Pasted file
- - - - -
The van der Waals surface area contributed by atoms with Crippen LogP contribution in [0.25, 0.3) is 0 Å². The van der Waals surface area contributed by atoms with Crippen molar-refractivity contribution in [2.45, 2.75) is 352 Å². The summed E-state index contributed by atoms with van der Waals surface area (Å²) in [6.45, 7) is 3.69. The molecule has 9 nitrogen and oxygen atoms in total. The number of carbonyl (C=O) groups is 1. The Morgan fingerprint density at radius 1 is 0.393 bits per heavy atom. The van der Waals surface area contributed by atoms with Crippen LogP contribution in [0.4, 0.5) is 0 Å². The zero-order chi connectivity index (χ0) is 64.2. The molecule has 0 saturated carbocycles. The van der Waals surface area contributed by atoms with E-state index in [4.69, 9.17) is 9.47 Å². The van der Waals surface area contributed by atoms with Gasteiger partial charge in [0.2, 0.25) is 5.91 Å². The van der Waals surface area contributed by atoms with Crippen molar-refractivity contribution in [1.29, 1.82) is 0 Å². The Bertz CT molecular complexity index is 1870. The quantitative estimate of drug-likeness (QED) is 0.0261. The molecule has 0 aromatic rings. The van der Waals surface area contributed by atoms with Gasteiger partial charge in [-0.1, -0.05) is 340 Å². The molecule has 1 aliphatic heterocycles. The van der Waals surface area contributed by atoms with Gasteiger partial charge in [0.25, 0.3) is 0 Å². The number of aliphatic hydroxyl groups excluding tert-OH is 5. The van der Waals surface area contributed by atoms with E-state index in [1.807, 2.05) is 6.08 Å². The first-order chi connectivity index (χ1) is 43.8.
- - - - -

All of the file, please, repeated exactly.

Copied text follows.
The van der Waals surface area contributed by atoms with Crippen LogP contribution in [0.25, 0.3) is 0 Å². The van der Waals surface area contributed by atoms with Crippen molar-refractivity contribution in [2.45, 2.75) is 352 Å². The summed E-state index contributed by atoms with van der Waals surface area (Å²) in [6.45, 7) is 3.69. The molecule has 9 nitrogen and oxygen atoms in total. The number of carbonyl (C=O) groups is 1. The Morgan fingerprint density at radius 1 is 0.393 bits per heavy atom. The van der Waals surface area contributed by atoms with Crippen LogP contribution in [0.4, 0.5) is 0 Å². The zero-order chi connectivity index (χ0) is 64.2. The molecule has 0 saturated carbocycles. The van der Waals surface area contributed by atoms with E-state index in [4.69, 9.17) is 9.47 Å². The van der Waals surface area contributed by atoms with Gasteiger partial charge in [0.2, 0.25) is 5.91 Å². The van der Waals surface area contributed by atoms with Crippen molar-refractivity contribution in [1.29, 1.82) is 0 Å². The Bertz CT molecular complexity index is 1870. The quantitative estimate of drug-likeness (QED) is 0.0261. The molecule has 0 aromatic rings. The van der Waals surface area contributed by atoms with Gasteiger partial charge in [-0.1, -0.05) is 340 Å². The molecule has 1 aliphatic heterocycles. The van der Waals surface area contributed by atoms with Gasteiger partial charge in [0.25, 0.3) is 0 Å². The number of aliphatic hydroxyl groups excluding tert-OH is 5. The van der Waals surface area contributed by atoms with E-state index in [1.807, 2.05) is 6.08 Å². The first-order chi connectivity index (χ1) is 43.8.